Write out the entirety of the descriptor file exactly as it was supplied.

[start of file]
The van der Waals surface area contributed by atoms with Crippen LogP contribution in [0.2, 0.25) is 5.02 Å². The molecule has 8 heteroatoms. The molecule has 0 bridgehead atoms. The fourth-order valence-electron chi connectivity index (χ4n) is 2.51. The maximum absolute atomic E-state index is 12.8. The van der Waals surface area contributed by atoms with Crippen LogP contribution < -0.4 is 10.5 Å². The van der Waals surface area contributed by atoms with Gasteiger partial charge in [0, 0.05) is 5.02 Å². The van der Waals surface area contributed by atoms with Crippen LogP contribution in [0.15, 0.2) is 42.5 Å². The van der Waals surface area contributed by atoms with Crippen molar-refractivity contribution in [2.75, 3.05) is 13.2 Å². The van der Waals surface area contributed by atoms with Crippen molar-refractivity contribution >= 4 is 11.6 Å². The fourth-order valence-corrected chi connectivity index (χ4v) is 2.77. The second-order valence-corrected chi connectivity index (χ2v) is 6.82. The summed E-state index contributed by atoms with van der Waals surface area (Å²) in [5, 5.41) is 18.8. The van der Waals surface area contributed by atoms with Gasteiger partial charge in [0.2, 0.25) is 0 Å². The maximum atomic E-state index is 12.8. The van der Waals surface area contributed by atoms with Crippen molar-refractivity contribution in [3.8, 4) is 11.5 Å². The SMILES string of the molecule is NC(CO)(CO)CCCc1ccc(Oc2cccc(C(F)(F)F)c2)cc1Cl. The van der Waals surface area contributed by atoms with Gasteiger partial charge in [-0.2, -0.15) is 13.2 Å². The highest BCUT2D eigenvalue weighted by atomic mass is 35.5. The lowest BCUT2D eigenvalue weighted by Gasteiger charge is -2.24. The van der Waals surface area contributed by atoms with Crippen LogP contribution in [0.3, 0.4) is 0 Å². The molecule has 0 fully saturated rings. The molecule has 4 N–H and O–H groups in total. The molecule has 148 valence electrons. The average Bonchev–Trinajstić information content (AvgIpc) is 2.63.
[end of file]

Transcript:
The van der Waals surface area contributed by atoms with Crippen LogP contribution in [0.2, 0.25) is 5.02 Å². The molecule has 8 heteroatoms. The molecule has 0 bridgehead atoms. The fourth-order valence-electron chi connectivity index (χ4n) is 2.51. The maximum absolute atomic E-state index is 12.8. The van der Waals surface area contributed by atoms with Crippen LogP contribution < -0.4 is 10.5 Å². The van der Waals surface area contributed by atoms with Gasteiger partial charge in [0, 0.05) is 5.02 Å². The van der Waals surface area contributed by atoms with Crippen LogP contribution in [0.15, 0.2) is 42.5 Å². The van der Waals surface area contributed by atoms with Crippen molar-refractivity contribution in [2.75, 3.05) is 13.2 Å². The van der Waals surface area contributed by atoms with Crippen molar-refractivity contribution >= 4 is 11.6 Å². The fourth-order valence-corrected chi connectivity index (χ4v) is 2.77. The second-order valence-corrected chi connectivity index (χ2v) is 6.82. The summed E-state index contributed by atoms with van der Waals surface area (Å²) in [5, 5.41) is 18.8. The van der Waals surface area contributed by atoms with Gasteiger partial charge in [0.2, 0.25) is 0 Å². The maximum atomic E-state index is 12.8. The van der Waals surface area contributed by atoms with Crippen molar-refractivity contribution in [3.8, 4) is 11.5 Å². The SMILES string of the molecule is NC(CO)(CO)CCCc1ccc(Oc2cccc(C(F)(F)F)c2)cc1Cl. The van der Waals surface area contributed by atoms with Gasteiger partial charge in [-0.2, -0.15) is 13.2 Å². The highest BCUT2D eigenvalue weighted by atomic mass is 35.5. The lowest BCUT2D eigenvalue weighted by Gasteiger charge is -2.24. The van der Waals surface area contributed by atoms with Crippen LogP contribution in [0.3, 0.4) is 0 Å². The molecule has 0 fully saturated rings. The molecule has 4 N–H and O–H groups in total. The molecule has 148 valence electrons. The average Bonchev–Trinajstić information content (AvgIpc) is 2.63.